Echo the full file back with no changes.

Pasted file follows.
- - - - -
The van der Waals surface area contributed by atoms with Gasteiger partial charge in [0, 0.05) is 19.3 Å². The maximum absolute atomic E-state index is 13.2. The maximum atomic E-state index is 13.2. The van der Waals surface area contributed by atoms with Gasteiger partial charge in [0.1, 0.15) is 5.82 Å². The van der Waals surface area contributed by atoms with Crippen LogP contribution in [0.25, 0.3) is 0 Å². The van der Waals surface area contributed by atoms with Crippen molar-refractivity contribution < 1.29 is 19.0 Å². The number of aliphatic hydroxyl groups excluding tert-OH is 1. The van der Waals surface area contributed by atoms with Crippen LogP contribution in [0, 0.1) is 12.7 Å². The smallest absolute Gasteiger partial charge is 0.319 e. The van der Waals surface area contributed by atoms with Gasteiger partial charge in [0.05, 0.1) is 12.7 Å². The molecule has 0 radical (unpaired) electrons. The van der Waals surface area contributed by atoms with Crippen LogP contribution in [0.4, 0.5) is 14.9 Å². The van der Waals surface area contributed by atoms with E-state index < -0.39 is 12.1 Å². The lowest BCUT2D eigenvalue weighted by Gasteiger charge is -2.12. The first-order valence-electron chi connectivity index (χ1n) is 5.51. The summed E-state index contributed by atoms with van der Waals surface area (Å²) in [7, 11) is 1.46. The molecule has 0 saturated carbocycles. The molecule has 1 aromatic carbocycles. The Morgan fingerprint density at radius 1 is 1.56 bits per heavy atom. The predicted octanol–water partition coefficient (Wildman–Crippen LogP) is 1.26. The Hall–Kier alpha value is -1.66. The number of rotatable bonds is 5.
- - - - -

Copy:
The van der Waals surface area contributed by atoms with Gasteiger partial charge in [0, 0.05) is 19.3 Å². The maximum absolute atomic E-state index is 13.2. The maximum atomic E-state index is 13.2. The van der Waals surface area contributed by atoms with Gasteiger partial charge in [0.1, 0.15) is 5.82 Å². The van der Waals surface area contributed by atoms with Crippen LogP contribution in [0.25, 0.3) is 0 Å². The van der Waals surface area contributed by atoms with Crippen molar-refractivity contribution < 1.29 is 19.0 Å². The number of aliphatic hydroxyl groups excluding tert-OH is 1. The van der Waals surface area contributed by atoms with Crippen LogP contribution in [0, 0.1) is 12.7 Å². The smallest absolute Gasteiger partial charge is 0.319 e. The van der Waals surface area contributed by atoms with Gasteiger partial charge in [0.05, 0.1) is 12.7 Å². The molecule has 0 radical (unpaired) electrons. The van der Waals surface area contributed by atoms with Crippen LogP contribution in [0.4, 0.5) is 14.9 Å². The van der Waals surface area contributed by atoms with E-state index < -0.39 is 12.1 Å². The lowest BCUT2D eigenvalue weighted by Gasteiger charge is -2.12. The first-order valence-electron chi connectivity index (χ1n) is 5.51. The summed E-state index contributed by atoms with van der Waals surface area (Å²) in [7, 11) is 1.46. The molecule has 0 saturated carbocycles. The molecule has 1 aromatic carbocycles. The Morgan fingerprint density at radius 1 is 1.56 bits per heavy atom. The predicted octanol–water partition coefficient (Wildman–Crippen LogP) is 1.26. The Hall–Kier alpha value is -1.66. The number of rotatable bonds is 5.